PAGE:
EDDIE PALMIERI - NADA DE TI - MUSIC VIDEO
 
07:49
GOOD EVENING WHAT THE WORLD NEEDS IS LOVE BUT SOMETIMES LOVE CAN BE RATHER INCONVENIENT. AND AND DOWN RIGHT DANGEROUS TOO. THIS SONG TITLE "NOTHING OF YOU" OUR LOVER SINGS TO HIS EX-LOVE --------NADA DE TI...----- NOT ALL LOVE STORIES END HAPPY. Eddie Palmieri is considered one of the most creative, unique artists in musical history. It is impossible to summarize in a few short words Eddie's trajectory and contributions as a pianist, composer, arranger, orchestra director, and above all, as a leader in producing albums with successful artists and bands. The late-'70s Unfinished Masterpiece caused a huge quarrel because he couldn't or wouldn't get it done to his own satisfaction (Coco finally put it out anyway, thus the title). Unfinished or no, it's classic Palmieri from his late Golden Age and long unavailable. ~ John Storm Roberts * Written-by, Piano, Leader, Arranged By [Arrangement Theories & Structure] -- Eddie Palmieri * Lead Vocals -- Lalo Rodriguez * Producer -- Harvey Averne * Arranged By -- Rene Hernandez * Violin -- Alfredo De La Fe* * Bass -- Andy Gonzalez * Timbales, Percussion -- Nicky Marrero * Congas -- Jerry Gonzalez, Eladio Perez * Bongos -- Tommy "Chuckie" Lopez, Jr. * Percussion [Coro] -- Ismael Quintana, Jimmy Sabater, Willie Torres Horns - * Baritone Saxophone, Flute -- Ronnie Cuber * Baritone Saxophone, Tenor Saxophone -- Mario Rivera * Alto Saxophone -- Lou Marini * Tenor Saxophone -- Lou Orenstein * French Horn -- Peter Gordon * Trombone -- Barry Rogers * Trumpet -- Victor Paz * Tuba -- Tony Price * Engineer -- Irv Greenbaum * Mastered By -- Al Brown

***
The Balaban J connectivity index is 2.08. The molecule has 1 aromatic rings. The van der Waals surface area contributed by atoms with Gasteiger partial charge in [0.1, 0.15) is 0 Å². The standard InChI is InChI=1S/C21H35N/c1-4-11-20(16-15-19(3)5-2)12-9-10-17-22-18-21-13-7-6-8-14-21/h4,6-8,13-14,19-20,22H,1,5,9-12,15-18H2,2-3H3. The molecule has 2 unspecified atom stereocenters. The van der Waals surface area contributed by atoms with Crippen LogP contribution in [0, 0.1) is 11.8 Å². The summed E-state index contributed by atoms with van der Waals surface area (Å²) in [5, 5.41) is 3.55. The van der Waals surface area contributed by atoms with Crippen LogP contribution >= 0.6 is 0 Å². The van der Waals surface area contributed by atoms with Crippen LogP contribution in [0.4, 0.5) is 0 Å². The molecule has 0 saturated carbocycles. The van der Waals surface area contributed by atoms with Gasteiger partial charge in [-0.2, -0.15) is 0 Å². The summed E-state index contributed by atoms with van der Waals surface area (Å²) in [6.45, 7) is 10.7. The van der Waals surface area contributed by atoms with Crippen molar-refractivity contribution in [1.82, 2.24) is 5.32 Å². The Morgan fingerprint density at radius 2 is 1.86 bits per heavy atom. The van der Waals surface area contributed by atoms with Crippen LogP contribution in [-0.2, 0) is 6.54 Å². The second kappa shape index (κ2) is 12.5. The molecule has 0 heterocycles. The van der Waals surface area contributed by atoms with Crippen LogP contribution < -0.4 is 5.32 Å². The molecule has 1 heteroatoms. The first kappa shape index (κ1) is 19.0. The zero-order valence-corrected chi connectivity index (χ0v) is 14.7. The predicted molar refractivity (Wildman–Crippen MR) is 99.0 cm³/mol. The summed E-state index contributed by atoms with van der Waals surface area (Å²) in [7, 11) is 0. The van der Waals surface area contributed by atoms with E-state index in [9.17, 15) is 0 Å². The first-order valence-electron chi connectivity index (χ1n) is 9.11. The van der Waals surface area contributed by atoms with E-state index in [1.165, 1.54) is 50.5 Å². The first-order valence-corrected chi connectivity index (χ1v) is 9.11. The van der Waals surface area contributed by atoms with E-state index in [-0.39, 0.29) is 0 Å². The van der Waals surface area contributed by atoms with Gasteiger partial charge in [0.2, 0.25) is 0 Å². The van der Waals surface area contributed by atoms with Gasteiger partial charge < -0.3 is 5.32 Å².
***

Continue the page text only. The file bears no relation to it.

Views: 5487 johnnynoirman
EDDIE PALMIERI - EL MOLESTOSO